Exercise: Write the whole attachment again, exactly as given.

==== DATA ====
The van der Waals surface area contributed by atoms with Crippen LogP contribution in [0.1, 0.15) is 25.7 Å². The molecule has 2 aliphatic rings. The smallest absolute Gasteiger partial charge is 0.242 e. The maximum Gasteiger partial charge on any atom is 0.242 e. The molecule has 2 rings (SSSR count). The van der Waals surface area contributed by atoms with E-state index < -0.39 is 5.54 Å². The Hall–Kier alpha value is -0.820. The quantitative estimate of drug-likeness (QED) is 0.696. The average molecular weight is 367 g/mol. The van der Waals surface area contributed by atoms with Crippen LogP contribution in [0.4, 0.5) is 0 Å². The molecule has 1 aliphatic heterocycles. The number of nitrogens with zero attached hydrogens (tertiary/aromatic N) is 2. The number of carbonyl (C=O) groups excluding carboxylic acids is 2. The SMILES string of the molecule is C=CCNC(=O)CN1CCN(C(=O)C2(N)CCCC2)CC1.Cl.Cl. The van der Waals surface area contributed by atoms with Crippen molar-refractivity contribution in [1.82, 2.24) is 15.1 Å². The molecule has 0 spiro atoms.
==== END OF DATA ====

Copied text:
The van der Waals surface area contributed by atoms with Crippen LogP contribution in [0.1, 0.15) is 25.7 Å². The molecule has 2 aliphatic rings. The smallest absolute Gasteiger partial charge is 0.242 e. The maximum Gasteiger partial charge on any atom is 0.242 e. The molecule has 2 rings (SSSR count). The van der Waals surface area contributed by atoms with E-state index < -0.39 is 5.54 Å². The Hall–Kier alpha value is -0.820. The quantitative estimate of drug-likeness (QED) is 0.696. The average molecular weight is 367 g/mol. The van der Waals surface area contributed by atoms with Crippen LogP contribution in [0.4, 0.5) is 0 Å². The molecule has 1 aliphatic heterocycles. The number of nitrogens with zero attached hydrogens (tertiary/aromatic N) is 2. The number of carbonyl (C=O) groups excluding carboxylic acids is 2. The SMILES string of the molecule is C=CCNC(=O)CN1CCN(C(=O)C2(N)CCCC2)CC1.Cl.Cl. The van der Waals surface area contributed by atoms with Crippen molar-refractivity contribution in [1.82, 2.24) is 15.1 Å². The molecule has 0 spiro atoms.